four hundred fifty floorings, as far as I know. There could perhaps also be more.
Thirdly, and most of all, for this reason, that I do not want her to have to
look to the children for a handout, but rather the children should be obligated to
her, honor her, and be subject to her as God has commanded. For I have
certainly seen and experienced how the devil agitates and provokes the children,
be they ever so pious, contrary to this commandment through evil and jealous
gossips. This is especially true when the mothers are widows and the sons take
wives and the daughters, husbands and, in turn, mother-in-law daughter-in-law,
daughter-in-law mother-in-law!
For I maintain that a mother will be the best guardian for her own
children and will use such a holding and endowment not for the harm or to the
disadvantage of her children, but to their use and betterment, since they are her
flesh and blood whom she carried under her heart.
And even if after my death out of necessity or for some other reason (for I
can set no limit for God in his works and will) she would remarry, I have
confidence, and wish herewith to have such confidence expressed, that she will
act motherly toward our children and faithfully share everything with them, be it
the endowment or something else, as is only right.
And I hereby also humbly beg my most gracious lord, Duke John
Frederick, elector, etc., that his electoral grace will graciously protect and
administer such a gift or endowment.
I also ask all my good friends to be witnesses for my dear Katie and to
help defend her, when some idle gossips want to trouble or defame her, as
though she perhaps had a sum of ready cash on the side, which she would
purloin or embezzle from the poor children. I bear witness that there is no ready
cash except for the beakers and valuables listed above in the endowment.
Indeed, such a reckoning can be manifest to everyone, since people know how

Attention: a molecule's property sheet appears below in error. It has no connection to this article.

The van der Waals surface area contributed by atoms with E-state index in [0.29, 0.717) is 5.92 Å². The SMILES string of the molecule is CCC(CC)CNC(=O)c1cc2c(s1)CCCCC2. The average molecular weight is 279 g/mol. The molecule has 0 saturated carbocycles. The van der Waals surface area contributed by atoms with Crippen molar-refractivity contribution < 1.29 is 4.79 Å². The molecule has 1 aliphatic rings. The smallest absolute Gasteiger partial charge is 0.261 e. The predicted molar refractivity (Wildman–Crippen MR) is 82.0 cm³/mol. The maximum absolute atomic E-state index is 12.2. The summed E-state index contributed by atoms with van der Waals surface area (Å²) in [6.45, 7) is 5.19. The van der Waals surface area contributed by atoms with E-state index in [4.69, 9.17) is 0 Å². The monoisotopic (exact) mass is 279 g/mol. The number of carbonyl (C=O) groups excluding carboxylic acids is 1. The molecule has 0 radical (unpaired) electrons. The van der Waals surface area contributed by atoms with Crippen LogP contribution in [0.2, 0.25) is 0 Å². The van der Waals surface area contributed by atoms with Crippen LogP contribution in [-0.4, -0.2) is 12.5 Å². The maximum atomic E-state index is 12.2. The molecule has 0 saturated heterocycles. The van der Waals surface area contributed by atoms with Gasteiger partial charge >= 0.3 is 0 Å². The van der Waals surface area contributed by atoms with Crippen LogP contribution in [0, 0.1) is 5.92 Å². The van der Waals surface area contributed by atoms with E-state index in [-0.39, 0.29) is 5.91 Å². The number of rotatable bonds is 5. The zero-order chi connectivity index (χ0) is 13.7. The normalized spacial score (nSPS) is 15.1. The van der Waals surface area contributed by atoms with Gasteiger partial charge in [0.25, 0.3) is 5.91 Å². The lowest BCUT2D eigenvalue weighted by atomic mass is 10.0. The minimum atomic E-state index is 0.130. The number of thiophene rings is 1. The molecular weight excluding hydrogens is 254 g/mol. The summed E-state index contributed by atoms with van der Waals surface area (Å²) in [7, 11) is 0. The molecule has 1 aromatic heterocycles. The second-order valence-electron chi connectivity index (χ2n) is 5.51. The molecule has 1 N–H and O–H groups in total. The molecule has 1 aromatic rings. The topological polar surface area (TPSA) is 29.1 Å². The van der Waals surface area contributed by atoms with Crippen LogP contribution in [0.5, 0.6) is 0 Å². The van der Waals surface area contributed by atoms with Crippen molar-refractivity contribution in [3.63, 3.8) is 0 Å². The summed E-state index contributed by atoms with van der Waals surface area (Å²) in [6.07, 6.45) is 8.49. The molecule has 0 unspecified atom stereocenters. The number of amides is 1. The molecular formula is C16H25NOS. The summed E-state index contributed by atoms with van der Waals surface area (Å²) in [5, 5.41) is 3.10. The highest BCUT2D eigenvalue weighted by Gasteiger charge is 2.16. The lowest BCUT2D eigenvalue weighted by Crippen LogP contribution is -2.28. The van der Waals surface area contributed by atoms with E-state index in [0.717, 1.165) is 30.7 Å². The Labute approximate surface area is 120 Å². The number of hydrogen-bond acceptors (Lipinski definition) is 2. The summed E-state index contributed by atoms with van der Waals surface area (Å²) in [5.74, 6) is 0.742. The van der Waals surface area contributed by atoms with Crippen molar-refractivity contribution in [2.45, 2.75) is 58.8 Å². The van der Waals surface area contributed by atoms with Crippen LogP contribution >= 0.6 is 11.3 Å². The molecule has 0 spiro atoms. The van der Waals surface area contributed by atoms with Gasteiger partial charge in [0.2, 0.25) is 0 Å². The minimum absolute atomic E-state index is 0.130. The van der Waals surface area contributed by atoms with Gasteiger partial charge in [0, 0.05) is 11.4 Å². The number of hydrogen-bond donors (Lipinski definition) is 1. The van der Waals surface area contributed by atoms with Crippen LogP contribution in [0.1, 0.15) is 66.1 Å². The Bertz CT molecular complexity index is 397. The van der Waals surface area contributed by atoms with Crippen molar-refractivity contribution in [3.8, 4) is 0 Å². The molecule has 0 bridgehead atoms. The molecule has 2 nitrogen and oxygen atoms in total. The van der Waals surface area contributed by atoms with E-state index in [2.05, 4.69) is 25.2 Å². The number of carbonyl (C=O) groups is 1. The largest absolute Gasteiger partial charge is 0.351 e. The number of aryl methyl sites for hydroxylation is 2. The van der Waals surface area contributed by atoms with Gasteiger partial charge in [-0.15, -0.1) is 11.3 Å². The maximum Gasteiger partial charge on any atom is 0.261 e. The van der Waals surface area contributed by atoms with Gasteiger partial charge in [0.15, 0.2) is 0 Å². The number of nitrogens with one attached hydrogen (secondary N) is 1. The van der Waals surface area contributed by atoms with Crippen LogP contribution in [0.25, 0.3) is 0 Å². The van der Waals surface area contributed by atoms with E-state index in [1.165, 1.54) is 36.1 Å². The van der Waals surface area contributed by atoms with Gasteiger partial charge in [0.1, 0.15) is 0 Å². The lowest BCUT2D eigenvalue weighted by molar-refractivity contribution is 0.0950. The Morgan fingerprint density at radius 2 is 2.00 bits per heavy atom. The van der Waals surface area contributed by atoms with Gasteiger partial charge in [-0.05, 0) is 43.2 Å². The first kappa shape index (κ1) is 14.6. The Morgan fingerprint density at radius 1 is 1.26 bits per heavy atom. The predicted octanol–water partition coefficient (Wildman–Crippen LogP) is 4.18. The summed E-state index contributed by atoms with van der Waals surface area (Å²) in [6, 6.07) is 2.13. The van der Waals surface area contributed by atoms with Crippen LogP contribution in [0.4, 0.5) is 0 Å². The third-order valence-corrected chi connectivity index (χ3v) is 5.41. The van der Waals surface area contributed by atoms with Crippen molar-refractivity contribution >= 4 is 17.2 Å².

much income I have had from my most gracious lord and beyond that I have not
received as income one heller or kernel from anyone, except what was a gift,
which is to be found cited above under the valuables and which in part is still
tied up with the debt. And yet, with this income and with donations I have built
and bought so much, and I ran such a big and burdensome household, that
among other things I must acknowledge it as an extraordinary, remarkable
blessing that I have been able to manage. The miracle is not that there is no
ready money but that there is not a greater debt. I ask this for this reason that the
devil, since he can come no closer to me, shall no doubt persecute my Katie an all
sorts of ways for this reason alone that she was, and (God be praised) still is, the
espoused housewife of the man Dr. Martin.
Finally, I also ask of every man, since in this gift or endowment I am not
using legal forms and terminology (for which I have good reasons), that he
would allow me to be the person which I in truth am, namely, a public figure,
known both in heaven and on earth, as well as in hell, having respect or
authority enough that one can trust or believe more than any notary. For as God,
the Father of all mercies, entrusted to me, a condemned, poor, unworthy,
miserable sinner, the gospel of his dear Son and made me faithful and truthful,
and has up to now preserved and grounded me in it, so that many in this world
have accepted it through me and hold me to be a teacher of the truth, without
regard for the pope’s ban, and the anger of the emperor, kings, princes, clerics,
yes, of all the devils, one should surely believe me much more in these trifling
matters; and especially since this is my very well known handwriting, the hope is
that it should suffice, when on can say and prove that it is Dr. Martin Luther’s
(who is God’s notary and witness in his gospel) earnest and well considered
opinion to confirm this with his own hand and seal. Executed and delivered on
Epiphany Day, 1542
M. Luther
I, Phillip Melanchthon, attest that this is the opinion and will and hand of the
Rev. Dr. Martin Luther, our most beloved teacher and father.
And I, Kaspar Cruciger, attest that this is the design and will and hand of the
Rev. Dr. Martin Luther, our most beloved father, wherefore I myself have signed
with my own hand.
And I, Johann Bugenhagen Pomeranus, likewise attest with my own hand.